CD276 regulates the immune escape of esophageal squamous cell carcinoma through CXCL1-CXCR2 induced NETs

May, 05, 2024 | Select Oncology Journal Articles


CD276 (B7-H3), a pivotal immune checkpoint, facilitates tumorigenicity, invasiveness, and metastasis by escaping immune surveillance in a variety of tumors; however, the underlying mechanisms facilitating immune escape in esophageal squamous cell carcinoma (ESCC) remain enigmatic.


We investigated the expression of CD276 in ESCC tissues from patients by using immunohistochemistry (IHC) assays. In vivo, we established a 4-nitroquinoline 1-oxide (4NQO)-induced CD276 knockout (CD276wKO) and K14cre; CD276 conditional knockout (CD276cKO) mouse model of ESCC to study the functional role of CD276 in ESCC. Furthermore, we used the 4NQO-induced mouse model to evaluate the effects of anti-CXCL1 antibodies, anti-Ly6G antibodies, anti-NK1.1 antibodies, and GSK484 inhibitors on tumor growth. Moreover, IHC, flow cytometry, and immunofluorescence techniques were employed to measure immune cell proportions in ESCC. In addition, we conducted single-cell RNA sequencing analysis to examine the alterations in tumor microenvironment following CD276 depletion.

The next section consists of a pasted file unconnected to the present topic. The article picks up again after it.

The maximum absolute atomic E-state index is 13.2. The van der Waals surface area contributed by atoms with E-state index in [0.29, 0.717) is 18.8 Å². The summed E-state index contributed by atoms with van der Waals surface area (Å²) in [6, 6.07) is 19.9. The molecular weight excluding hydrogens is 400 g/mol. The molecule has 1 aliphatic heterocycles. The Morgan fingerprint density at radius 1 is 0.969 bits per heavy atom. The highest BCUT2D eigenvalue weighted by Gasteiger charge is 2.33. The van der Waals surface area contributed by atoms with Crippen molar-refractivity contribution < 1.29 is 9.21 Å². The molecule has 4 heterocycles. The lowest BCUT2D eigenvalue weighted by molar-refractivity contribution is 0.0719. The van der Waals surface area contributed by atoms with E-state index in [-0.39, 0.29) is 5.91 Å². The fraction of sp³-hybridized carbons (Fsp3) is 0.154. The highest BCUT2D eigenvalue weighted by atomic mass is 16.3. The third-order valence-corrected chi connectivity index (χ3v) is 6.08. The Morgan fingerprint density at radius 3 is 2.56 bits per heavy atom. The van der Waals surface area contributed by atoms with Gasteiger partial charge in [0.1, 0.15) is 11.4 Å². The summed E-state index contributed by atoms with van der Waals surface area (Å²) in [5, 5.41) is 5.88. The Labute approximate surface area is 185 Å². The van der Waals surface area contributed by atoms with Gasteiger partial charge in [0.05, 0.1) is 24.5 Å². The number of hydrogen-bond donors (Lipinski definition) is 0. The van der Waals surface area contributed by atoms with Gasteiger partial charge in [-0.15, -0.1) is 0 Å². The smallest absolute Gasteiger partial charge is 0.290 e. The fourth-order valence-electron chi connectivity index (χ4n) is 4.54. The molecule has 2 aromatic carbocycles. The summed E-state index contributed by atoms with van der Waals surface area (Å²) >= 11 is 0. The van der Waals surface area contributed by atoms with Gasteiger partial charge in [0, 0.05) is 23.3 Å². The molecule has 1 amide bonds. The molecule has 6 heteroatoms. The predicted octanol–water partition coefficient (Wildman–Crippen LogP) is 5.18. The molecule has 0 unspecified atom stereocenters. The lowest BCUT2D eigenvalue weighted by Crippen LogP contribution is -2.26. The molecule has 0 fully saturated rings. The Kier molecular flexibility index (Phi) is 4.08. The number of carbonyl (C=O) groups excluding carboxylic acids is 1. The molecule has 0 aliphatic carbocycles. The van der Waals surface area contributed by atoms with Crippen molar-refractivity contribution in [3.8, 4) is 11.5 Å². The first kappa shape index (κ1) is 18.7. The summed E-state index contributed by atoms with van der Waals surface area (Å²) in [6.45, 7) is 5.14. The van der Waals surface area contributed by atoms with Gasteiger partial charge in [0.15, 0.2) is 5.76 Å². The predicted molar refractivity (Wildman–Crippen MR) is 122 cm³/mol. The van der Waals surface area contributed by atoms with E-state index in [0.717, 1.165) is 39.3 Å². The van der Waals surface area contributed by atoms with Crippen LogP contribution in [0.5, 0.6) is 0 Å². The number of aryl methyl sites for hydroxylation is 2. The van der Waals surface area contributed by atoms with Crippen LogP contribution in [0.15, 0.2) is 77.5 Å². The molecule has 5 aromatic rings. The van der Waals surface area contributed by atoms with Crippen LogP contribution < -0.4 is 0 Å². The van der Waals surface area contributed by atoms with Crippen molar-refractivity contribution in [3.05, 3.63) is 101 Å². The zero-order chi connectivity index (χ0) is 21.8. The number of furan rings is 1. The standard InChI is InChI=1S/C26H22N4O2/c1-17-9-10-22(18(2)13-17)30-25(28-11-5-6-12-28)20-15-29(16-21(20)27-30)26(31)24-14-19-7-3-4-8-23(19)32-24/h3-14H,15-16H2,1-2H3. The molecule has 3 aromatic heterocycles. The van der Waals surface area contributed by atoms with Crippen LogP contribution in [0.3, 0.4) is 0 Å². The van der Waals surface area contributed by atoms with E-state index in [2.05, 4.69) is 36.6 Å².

In this study, we elucidate that CD276 is markedly upregulated in ESCC, correlating with poor prognosis. In vivo, our results indicate that depletion of CD276 inhibits tumorigenesis and progression of ESCC. Furthermore, conditional knockout of CD276 in epithelial cells engenders a significant downregulation of CXCL1, consequently reducing the formation of neutrophil extracellular trap networks (NETs) via the CXCL1–CXCR2 signaling axis, while simultaneously augmenting natural killer (NK) cells. In addition, overexpression of CD276 promotes tumorigenesis via increasing NETs’ formation and reducing NK cells in vivo.


This study successfully elucidates the functional role of CD276 in ESCC. Our comprehensive analysis uncovers the significant role of CD276 in modulating immune surveillance mechanisms in ESCC, thereby suggesting that targeting CD276 might serve as a potential therapeutic approach for ESCC treatment.

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